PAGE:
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UBC Theses and Dissertations

Structured quantitative inquiry labs : developing critical thinking in the introductory physics laboratory Holmes, Natasha Grace


Many undergraduate labs engage students in experimentation without developing critical thinking or scientific reasoning skills, especially about measurement and data. In this thesis, I present a pedagogical framework for developing students' critical thinking behaviours in a first-year undergraduate physics lab. The main critical thinking behaviours assessed were for students to reflect on their data collection and analyses, iterate to improve their measurements and methods, and evaluate the experiments and theoretical models. The pedagogy uses structured comparisons between measurements and models, with a critical focus on understanding measurement and uncertainty at a conceptual level and applying the concepts to quantitative analysis of data. Implementation involved scaffolded instructions and support for reflection and iteration that was dynamically faded throughout the course. Through analysis of students' written lab materials, I evaluated their engagement in reflection, iteration, and evaluation, comparing to a previous iteration of the course that did not include the critical thinking scaffolding. Students in the new course structure not only transferred the previously scaffolded reflection and iteration behaviours to unscaffolded experiments, but also spontaneously evaluated theoretical models, which was never explicitly structured. While the previous version of the course supported students in data analysis at a procedural, 'plug-and-chug' level, the new course structure significantly improved students' critical thinking behaviours, shifted students into more expert-like epistemological frames, and improved their motivation and attitudes about experimental physics.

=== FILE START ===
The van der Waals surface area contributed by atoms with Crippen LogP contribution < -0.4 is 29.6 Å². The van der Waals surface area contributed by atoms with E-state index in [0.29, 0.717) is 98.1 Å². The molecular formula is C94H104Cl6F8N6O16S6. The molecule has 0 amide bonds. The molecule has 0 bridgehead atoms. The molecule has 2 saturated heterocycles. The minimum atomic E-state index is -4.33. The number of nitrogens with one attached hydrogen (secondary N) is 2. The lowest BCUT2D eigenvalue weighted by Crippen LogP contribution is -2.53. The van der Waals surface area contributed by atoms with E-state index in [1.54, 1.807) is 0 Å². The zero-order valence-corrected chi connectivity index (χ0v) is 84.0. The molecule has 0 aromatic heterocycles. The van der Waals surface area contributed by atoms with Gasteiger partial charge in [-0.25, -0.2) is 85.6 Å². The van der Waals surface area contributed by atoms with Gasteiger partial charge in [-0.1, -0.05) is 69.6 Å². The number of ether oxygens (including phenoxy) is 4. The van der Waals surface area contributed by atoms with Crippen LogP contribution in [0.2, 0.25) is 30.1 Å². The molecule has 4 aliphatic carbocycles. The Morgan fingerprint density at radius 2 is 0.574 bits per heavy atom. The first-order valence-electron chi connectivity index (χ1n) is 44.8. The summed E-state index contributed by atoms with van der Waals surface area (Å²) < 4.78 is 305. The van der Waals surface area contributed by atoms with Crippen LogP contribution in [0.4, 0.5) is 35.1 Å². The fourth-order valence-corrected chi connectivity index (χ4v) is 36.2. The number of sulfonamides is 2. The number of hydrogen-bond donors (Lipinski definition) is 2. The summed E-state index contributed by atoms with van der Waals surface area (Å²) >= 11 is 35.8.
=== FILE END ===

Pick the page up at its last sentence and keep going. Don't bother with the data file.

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Attribution-NonCommercial-NoDerivs 2.5 Canada